kdjohn3 wrote: »
This is the same firm that predicted in 2011 that Windows Phone would overtake the iPhone by 2015. Why is anyone still paying attention to these clowns?
How is the Chinese smartphone market NOT going to grow when China Mobile is busy expanding their 4G network as we speak? I believe that only 15-20% of their 800 million subscribers are on 4G now. China Mobile will hire the iPhone to push adoption and help pay for this expansion because iPhone users use data services much more than others.
Apple doesn't care about marketshare. They want to release a high quality product in many markets/locations, but total world domination has never been in their DNA.
icoco3 wrote: »
As a collective, they sell a lot of phones. Individually, they don't have the profits. Without the profits there will come a time where individual manufacturers will be squeezed out of the market.
chrisrankin wrote: »
And Ferrari doesn't compete with Kia. Nor does it want to.
icoco3 wrote: »
Hey IDC...how about breaking it down to companies that actually make phones instead of the fictitious company called Android you have them competing against.
davewrite wrote: »
CNN on IDC 2011:
"They (IDC) predict that Microsoft's all-but-dead-on-arrival Windows Phone 7 platform will outsell BlackBerry and, yes, the iPhone by 2015.
Four years from now, Microsoft (MSFT, Fortune 500) will have gained 21% of the smartphone market, IDC forecasts, up from just 5.5% at the end of this year. That's good enough for second place, trailing Google's Android OS. Windows Phone 7 is currently mired in fifth place."
asdasd wrote: »
Those arguments are spurious since iOS is a platform. Similar arguments were made for the Mac during its 2% of the market era. iOS is in much better shape and in fact will I think win both market share and increase unit share over the next 4 years. Proof is that IDC think they won't.
suddenly newton wrote: »
Part of the anti-iOS campaign has been to insinuate that iOS is (or will soon be) a niche against "standard" Android. But Android is so fractured, it's ironically the other way around for app authors and third party accessory makers, and iPhone ends up with a stronger, more popular and profitable ecosystem than Samsung, Xiaomi, or LG, let alone the larger small players like HTC, Amazon, Sony, Moto, etc, along with the (literally) tens of thousands of "white box" manufacturers in the long tail using some ancient fork derived from Gingerbread or Froyo.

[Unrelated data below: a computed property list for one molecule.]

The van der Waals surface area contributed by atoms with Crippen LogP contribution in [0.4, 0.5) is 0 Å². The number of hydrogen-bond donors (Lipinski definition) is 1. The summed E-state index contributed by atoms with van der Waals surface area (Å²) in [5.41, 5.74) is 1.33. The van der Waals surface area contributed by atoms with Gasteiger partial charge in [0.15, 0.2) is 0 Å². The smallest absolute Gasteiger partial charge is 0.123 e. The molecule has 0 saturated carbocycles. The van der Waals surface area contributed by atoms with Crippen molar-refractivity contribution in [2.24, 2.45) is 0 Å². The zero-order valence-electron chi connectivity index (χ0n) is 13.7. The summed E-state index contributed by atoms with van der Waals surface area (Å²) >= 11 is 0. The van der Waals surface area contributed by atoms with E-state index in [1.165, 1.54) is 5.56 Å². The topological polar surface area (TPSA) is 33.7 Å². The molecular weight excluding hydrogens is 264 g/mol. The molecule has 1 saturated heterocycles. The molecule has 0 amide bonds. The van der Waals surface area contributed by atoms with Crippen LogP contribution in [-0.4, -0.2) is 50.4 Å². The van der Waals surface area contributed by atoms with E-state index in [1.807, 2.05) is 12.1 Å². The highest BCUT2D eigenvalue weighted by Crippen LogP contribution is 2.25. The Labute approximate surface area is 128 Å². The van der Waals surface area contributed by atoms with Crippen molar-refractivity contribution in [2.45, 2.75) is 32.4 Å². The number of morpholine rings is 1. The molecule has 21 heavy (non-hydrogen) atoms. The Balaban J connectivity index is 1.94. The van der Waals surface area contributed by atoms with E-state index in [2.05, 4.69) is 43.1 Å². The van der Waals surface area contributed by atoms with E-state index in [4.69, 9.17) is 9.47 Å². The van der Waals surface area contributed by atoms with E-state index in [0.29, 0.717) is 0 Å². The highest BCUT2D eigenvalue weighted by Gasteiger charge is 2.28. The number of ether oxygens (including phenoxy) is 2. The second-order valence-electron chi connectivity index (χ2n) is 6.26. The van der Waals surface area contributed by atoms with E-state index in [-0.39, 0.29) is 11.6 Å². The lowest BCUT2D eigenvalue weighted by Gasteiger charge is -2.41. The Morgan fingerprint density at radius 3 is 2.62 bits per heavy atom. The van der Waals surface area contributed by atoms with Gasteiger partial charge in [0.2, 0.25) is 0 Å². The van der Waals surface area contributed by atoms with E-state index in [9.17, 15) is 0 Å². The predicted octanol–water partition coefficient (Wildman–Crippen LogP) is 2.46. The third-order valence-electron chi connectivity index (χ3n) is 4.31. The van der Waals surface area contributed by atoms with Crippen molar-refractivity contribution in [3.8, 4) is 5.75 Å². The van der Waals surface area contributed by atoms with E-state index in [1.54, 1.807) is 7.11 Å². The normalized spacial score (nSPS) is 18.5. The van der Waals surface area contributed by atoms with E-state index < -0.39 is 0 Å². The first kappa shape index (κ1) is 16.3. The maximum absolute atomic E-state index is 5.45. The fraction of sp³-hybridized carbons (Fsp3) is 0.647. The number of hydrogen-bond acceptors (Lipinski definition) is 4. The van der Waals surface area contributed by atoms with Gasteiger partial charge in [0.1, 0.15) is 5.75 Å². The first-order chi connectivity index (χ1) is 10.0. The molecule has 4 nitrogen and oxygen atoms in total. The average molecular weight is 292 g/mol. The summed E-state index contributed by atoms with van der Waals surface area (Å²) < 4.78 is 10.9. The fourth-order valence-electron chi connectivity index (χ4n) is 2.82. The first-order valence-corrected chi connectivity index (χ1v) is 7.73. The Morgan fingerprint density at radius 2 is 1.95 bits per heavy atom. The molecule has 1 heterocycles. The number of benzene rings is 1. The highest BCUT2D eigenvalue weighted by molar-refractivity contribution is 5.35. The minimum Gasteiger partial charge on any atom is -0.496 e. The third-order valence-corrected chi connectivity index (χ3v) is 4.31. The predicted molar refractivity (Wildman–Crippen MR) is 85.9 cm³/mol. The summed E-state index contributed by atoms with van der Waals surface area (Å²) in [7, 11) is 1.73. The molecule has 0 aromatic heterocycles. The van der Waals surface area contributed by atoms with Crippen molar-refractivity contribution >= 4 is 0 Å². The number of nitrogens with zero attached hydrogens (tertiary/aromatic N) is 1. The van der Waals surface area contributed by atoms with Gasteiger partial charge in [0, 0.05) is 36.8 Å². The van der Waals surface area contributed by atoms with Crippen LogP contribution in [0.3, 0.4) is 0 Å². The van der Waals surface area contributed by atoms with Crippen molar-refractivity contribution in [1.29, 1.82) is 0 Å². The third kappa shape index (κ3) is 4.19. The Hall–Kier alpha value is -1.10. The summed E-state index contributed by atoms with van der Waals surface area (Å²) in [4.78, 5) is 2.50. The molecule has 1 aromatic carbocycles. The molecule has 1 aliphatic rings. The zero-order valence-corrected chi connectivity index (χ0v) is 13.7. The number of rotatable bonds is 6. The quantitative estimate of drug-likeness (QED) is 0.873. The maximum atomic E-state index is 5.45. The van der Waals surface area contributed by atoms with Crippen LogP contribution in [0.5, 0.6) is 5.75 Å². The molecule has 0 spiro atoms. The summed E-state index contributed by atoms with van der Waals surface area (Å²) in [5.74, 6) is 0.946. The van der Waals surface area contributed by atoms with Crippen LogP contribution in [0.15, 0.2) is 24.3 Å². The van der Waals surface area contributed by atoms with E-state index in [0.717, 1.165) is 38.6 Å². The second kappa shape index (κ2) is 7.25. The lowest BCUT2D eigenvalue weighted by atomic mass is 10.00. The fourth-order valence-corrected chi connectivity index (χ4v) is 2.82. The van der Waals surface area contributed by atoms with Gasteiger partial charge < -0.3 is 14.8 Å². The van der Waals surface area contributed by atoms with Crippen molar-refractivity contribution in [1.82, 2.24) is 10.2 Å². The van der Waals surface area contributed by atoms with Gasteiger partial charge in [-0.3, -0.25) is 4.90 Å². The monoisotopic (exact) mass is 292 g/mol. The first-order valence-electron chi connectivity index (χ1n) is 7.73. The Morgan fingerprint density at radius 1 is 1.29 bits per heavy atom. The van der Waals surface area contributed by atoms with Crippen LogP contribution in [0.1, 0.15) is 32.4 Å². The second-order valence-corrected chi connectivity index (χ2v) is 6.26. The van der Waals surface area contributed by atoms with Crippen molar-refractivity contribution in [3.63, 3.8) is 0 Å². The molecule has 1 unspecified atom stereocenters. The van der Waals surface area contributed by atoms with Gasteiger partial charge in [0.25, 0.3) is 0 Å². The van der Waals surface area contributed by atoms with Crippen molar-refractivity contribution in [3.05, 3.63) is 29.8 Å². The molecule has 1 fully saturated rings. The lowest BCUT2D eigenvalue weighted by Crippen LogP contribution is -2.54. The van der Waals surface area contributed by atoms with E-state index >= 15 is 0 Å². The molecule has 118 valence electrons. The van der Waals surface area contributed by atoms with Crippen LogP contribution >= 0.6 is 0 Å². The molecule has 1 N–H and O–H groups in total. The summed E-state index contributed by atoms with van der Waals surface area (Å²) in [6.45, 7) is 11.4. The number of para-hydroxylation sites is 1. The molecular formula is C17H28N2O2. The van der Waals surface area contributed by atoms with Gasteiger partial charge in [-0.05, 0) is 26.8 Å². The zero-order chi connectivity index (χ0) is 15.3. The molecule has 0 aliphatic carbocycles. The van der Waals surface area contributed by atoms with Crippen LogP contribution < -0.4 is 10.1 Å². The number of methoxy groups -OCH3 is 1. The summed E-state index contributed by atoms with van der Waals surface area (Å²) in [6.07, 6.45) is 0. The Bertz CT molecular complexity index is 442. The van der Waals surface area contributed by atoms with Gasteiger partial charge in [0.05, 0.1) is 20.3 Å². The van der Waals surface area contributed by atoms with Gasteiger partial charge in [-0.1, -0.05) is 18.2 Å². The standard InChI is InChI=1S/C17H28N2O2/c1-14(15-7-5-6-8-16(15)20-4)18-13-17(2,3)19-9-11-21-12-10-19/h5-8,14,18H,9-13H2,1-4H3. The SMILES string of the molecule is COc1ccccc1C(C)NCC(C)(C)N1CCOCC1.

Fitst, their projection of Apple shipping 269 million iPhones in 2019 is a bit conservative. After selling 193 million in 2014, Apple has already sold 186 million in the first three fiscal quarters of 2015, with another 45-50 million to be sold this quarter. So that's already 230-235 million in 2015. As India and other large markets grow, cheap android phones will lead the way, and this (as stated above by Ken_Sanders) is the reason why Android will retain its high market share numbers, with Apple following on its heels absorbing high value customers and increasing unit sales each year.
But as others have stated, at least IDC has recognized that Apple doesn't care about market share, as well they shouldn't. From my own previous writings on the topic...
ken_sanders_aia wrote: »
Yet another speculative, uninformed IDC report. The article fails to recognize the exploding middle-class in such 'price sensitive' markets such as China and India. The new class of consumers in those markets are just as interested, if not more so, in brands and quality and user experience than US consumers. To portray those markets as perpetually 'price sensitive' (meaning impoverished) is both arrogant and ignorant of global economic and social trends.
For example, it's remarkably easy to find people on the street in China, India and Brazil using and loving FaceTime. (Yes, it helps to actually visit the places one writes about and look around.) Note to IDC: your so-called 'price-sensitive' consumers are becoming smart shoppers and totally get the difference between iOS and Android. Android remains a fragmented mess, users cannot get updates through carriers, who themselves can't resist loading up their own messy bloatware onto the phones they sell. Android remains a buggy, virus-plagued platform.
I predict that Apple will continue to increase their market share against Android in emerging markets as Apple continues to grow their distribution and sales channels. Let's compare notes again in another year, shall we?
Yes and at the same time I know many MS employees use the iPhone by their choice.
Of course they dare not be caught with an iPhone at work !
With IDC's usually dumb evaluations and predictions I wonder what IDC stands for ?
So I'll start with my suggestion, please join in people.
"Ignorant Data Collector"
Market share is not an issue as long as it is enough to sustain the ecosystem. That was the problem back in the lean Mac years. Mac just didn't have enough market share to support professional software development. If not for Adobe and in some part, Macromedia, and also the very profitable printing and design industries, it probably would have gone under. Right now with 20% market share for iOS, and a user base that has the willingness to upgrade often, buy apps, media and accessories, there shouldn't be any concerns, but lets hope it does not fall below that level. I think that 10% is sort of a threshold that we definitely do not want to test. Somewhat surprisingly, Mac at 10% market share these days seems to be relatively robust.
That analogy gets a little weak. @EricTheHalfBee got it right. If you compare McDonalds to the combination of every other burger restaurant in the US, McDonalds might have a similar market share as Apple does in mobile devices. You can't start throwing in Chinese food or TV sets.
iOS Doesn't Count